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What is there to do in Michigan’s Upper Peninsula

Check out some of the sites and activities that the UP has to offer.

Any time of year is a great time to visit Michigan’s Upper Peninsula. The snowy majesty of winter, balmy spring weather, brilliant shoreline of summer and picturesque fall foliage of autumn make the Upper Peninsula a desired destination at any time of the year.

Visiting the UP offers endless options for activities – swimming in the Great Lakes that surround the peninsula, seeing the wildlife of the area, exploring the trails of the UP on motorcycles, ATVs, bikes or treks, visiting historic and cultural UP sites and enjoying a relaxing gaming event just looking out at the late with your Ozwin Casino bonus codes.

Check out some of the sites and activities that the UP has to offer:

Whitefish Point Lighthouse and Museum
Whitefish Point Light is the oldest operating lighthouse on Lake Superior. An early light tower opened in 1849 and another, which is still in use today, was built in 1861.

Whitefish Point is a narrow 80-mile peninsula in one of the northernmost points of the Upper Peninsula. The land stretches several miles into Lake Superior toward Canada and it is known as Lake Superior’s Shipwreck Coast  — Whitefish Point is in sight of at least 200 shipwrecks including the wreck of the legendary1975 Edmund Fitzgerald which lies just 15 miles northwest of Whitefish Point.

Next to the lighthouse is the Shipwreck Museum Building, a memorial to the crews lost on ships passing Whitefish Bay. Visitors can see exhibits of shipwreck artifacts, shipwreck models, lifelike mannequins and artwork. There are also maritime history programs that include self-guided tours of the 1923 Lifeboat Station Surfboat House, the restored 1861 Lightkeeper’s Quarters, a Motor Lifeboat House and the Navy Radio building.

Whitefish Point Bird Sanctuary
Whitefish Point is one of the best birding sites in the midwest. Different species can be seen at different times of the year with hawks, eagles and finches appearing between March and late April, Boreal, great- horned, great-grey, short-eared, and long-eared owls can be found throughout the spring as well as blue jays, waterfowl and grosbeaks.

Common and red-throated loons, scoters, and whimbrels can be spotted throughout the summer.  are commonly seen. If the weather holds, viewing remains good until mid-November.

Visitors are invited to observe nightly owl banding in spring, summer and fall.

Mackinac Island
Most people are familiar with Mackinac Island but it’s worth mentioning because it’s such a unique and magical spot. The island, located between the Upper and Lower Peninsulas of Michigan, is accessible only by ferry and once on the island, transportation is done with horse-drawn carriages and bikes. The island is designed to look like a late 19th / early 20th century village with architecture reminiscent of the Victorian era, period shops like sweets shops and fudge counters and more.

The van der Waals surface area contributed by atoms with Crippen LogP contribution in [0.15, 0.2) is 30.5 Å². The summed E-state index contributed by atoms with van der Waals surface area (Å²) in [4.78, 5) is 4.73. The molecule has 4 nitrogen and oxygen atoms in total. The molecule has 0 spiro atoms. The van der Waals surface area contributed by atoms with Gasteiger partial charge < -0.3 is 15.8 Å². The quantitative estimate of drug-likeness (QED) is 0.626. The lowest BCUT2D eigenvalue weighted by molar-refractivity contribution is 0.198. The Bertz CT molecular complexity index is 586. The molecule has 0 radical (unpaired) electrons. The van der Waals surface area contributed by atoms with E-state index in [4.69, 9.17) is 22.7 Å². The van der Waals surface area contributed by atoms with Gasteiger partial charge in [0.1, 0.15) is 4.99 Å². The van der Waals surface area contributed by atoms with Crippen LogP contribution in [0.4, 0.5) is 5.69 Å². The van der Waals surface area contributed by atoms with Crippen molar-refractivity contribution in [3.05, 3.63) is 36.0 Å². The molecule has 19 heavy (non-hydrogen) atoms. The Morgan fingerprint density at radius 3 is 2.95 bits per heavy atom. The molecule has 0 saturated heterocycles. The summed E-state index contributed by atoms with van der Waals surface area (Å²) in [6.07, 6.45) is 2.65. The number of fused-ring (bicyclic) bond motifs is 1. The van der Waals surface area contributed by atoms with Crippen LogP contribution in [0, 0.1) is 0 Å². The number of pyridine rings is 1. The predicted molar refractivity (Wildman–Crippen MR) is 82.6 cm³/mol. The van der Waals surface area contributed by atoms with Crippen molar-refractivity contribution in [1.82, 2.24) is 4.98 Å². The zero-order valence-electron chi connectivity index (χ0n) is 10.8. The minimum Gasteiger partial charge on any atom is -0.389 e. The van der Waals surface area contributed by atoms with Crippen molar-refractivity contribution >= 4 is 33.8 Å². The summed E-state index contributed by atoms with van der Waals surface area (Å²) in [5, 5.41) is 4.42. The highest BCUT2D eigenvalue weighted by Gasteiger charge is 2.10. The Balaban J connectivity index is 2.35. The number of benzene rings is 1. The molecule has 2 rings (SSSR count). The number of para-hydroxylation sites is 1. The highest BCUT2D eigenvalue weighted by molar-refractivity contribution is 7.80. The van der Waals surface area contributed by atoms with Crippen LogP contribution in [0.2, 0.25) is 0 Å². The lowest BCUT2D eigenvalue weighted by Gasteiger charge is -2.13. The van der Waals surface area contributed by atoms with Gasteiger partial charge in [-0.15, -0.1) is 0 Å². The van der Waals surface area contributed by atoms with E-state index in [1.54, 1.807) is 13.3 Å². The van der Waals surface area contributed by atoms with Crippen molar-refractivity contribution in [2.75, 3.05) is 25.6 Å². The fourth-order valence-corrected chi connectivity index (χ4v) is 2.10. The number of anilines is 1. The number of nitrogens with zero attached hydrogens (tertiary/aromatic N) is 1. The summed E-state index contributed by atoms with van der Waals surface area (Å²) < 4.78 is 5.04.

The activities on the island bring to mind the simplicity of life 100 years ago – bike rides around the island, carriage rides, visits to a blacksmith shop and a huge Marquette park where kids can play. There are water sports too including kayaking, paddleboarding, parasailing, fishing charters and more.

The island is also home to the world-famous Butterfly Conservatory which is a glassed in enclosure where you can walk among free-flying native and tropical butterflies. Information is given about butterflies – their origins, their life expectancies, reproduction and their importance to the environment.

Pictured Rocks
Pictured Rocks, near Munising, is a nature-lover’s paradise. The area includes nearly 100 miles of trails, miles of pristine beaches, towering sandstone cliffs and the peaceful atmosphere of the northern woodlands. Each season is different – wildflowers of different colors dot the trails in the spring while autumn sees the world turn into hues of reds, yellows and oranges as the leaves change colors.

The rocks themselves are 15 miles of towering multicolored sandstone cliffs along the shoreline of Lake Superior. There’s nearly 100 miles of trails through the park so you can camp, hike, swim in the remote streams, explore the hidden bogs and more.

Isle Royale
Isle Royale is a rugged, isolated island whose unique ecosystem led to it being designated as an International Biosphere Reserve. This wilderness reserve offers adventures for hikers, backpackers,  boaters, bird-watchers, wildlife observers, divers and paddlers. There are no motorized vehicles on the island —  modes of transportation include hiking, boating, canoeing, and kayaking. In addition to the main island there are over 400 small islands in the vicinity.

Visitors can explore the region’s flora and fauna which includes jack pines, balsam firs, black and white spruces red oaks, quaking aspens, paper birches, red maples, American mountain ash, sugar maples and flowering plats including wild sarsaparilla, marsh-marigold, prickly wild rose and wood lily.

Museum of Ojbwa Culture
The Museum of Ojbwa Culture in St. Ignace highlights the rich history and archaeology of the 17th century Huron Indian Village. Innovative exhibits and continuous running videos display local Ojibwa (Chippewa) Indian traditions, culture and lifestyles of the Huron.

The Museum Gift Shop holds the region's largest selection of handcrafted Native American art and crafts including paintings, sculptures, jewelry, pottery, baskets, bead work and moccasins.

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